At twenty-six, I no longer considered myself a child, but I knew I’d always be one to her. “It’s from a lawyer in Lubbock.” I raised an eyebrow as I unfolded the papers. Nana loved me to read the mail, even flyers addressed to Occupant. I read the first paragraph, then frowned.
Nana leaned over my shoulder as if she could see the type without her glasses.
I straightened. “It seems this is the fourth address he’s tried.”
Nana dried her hands on her apron. “Well, whoever it’s from is persistent. What could he want with us?” I could hear the unsaid words in her deep breath that followed. We’d had bills find us before and somehow we’d managed to pay them.
I read the entire first page before I whispered, “I’ve inherited Uncle Jefferson’s lake property out on Twisted Creek.”
Nana looked up at me, her light blue eyes as clear with reason as ever. “You don’t have an Uncle Jefferson, Allie. Your mother was my only child.”
I knew the whole story. Nana had my mother during her change of life, and my mother had me at fifteen with half the freshman football team denying ever having known Carla Daniels and the other half smiling. Nana took over raising me when my mom left for college.
In truth, I barely remember Carla. She was always forgetting she had me. I was an embarrassment to her, like teenage acne, and she usually tried to cover me up. When she moved out at eighteen, no one was surprised she forgot to pack me along. About the time I started first grade, my mother was off to New York and a career. For a while she came home at Christmas, then she claimed she needed a chance to see the world. I’d only talked to her twice since my grandfather had died and I moved home. Both times my mother treated my call as if I were a telemarketer.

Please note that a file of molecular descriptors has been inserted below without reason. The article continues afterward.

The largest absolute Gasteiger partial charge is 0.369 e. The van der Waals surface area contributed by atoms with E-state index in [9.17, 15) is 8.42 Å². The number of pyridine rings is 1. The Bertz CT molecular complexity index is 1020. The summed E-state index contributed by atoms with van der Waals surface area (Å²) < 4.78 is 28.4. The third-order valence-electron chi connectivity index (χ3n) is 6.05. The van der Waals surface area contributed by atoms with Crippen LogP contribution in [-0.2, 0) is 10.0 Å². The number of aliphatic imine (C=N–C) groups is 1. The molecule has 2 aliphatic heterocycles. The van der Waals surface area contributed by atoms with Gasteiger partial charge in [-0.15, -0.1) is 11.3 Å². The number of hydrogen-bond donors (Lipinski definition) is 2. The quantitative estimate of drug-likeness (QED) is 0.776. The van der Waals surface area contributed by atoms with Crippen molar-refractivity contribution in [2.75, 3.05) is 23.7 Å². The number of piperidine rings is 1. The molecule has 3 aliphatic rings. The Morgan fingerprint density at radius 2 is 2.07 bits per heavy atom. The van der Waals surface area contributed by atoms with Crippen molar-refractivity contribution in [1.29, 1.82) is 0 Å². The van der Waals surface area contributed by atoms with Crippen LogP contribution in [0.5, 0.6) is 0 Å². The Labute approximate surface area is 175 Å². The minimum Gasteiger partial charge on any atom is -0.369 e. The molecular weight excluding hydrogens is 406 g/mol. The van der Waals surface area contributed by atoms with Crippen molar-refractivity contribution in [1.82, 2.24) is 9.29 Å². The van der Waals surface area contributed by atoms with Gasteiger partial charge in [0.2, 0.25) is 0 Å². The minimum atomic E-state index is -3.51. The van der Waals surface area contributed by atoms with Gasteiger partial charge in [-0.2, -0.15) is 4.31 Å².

Nana lost all interest in the letter that made no sense. She set the table with cloth napkins and a plastic centerpiece as if we were dining on something other than a can of beans. Just before she sat down, she passed the wind chime hanging over the sink and brushed it lightly with her fingers. The hollow chimes I’d heard all my life tinkled through the kitchen.
I smiled at the sound and continued to read through the letter from the lawyer in Texas. When I flipped to the third page, a slip of paper drifted out and floated to the floor. Picking it up, I stared at a check for five thousand dollars made out in my legal name. In the bottom left corner, someone had typed “for traveling expenses.”
“Somebody must be playing a joke on us.” I handed Nana the check.
Nana pulled her glasses from her apron pocket and examined the paper. “It’s a cashier’s check. I’ve seen a few before, and they are good as cash.”
Taking another look, I reread the letter. “This can’t be for real, can it?”
Nana divided the beans onto two plates. “The part about Uncle Jefferson can’t be, but the check might. You could always go over to the bank and see. The Hamilton Branch is open until six.”
I glanced at the beans and decided to drive over and verify. What did I have to lose but a few minutes? The supper would taste pretty much the same cold. “I’ll be right back.”
Once en route, I called myself a fool for wasting gas to go to the bank. But once in a while I wanted to believe in a dream if only for a short drive. I had thought I’d find Mr. Perfect in college, marry rich, and build Nana a little house by the tennis courts. When that didn’t work, I was sure I’d find a great job even without a degree if I looked hard enough, and we’d travel together seeing places Nana used to tell me about. But I’d never found any job except the ones I took to pay the bills.
Maybe-just once-a surprise could turn out to be something grand.
I walked into the bank trying to think positive, but at ten till six, the tired teller didn’t even smile at me. She stared at the check and said she’d have to get it okayed.
I waited, angry at myself. You would have thought all those childhood years of daydreaming of how my mother would come after me in a big car would have taught me something. I had envisioned those dreams down to the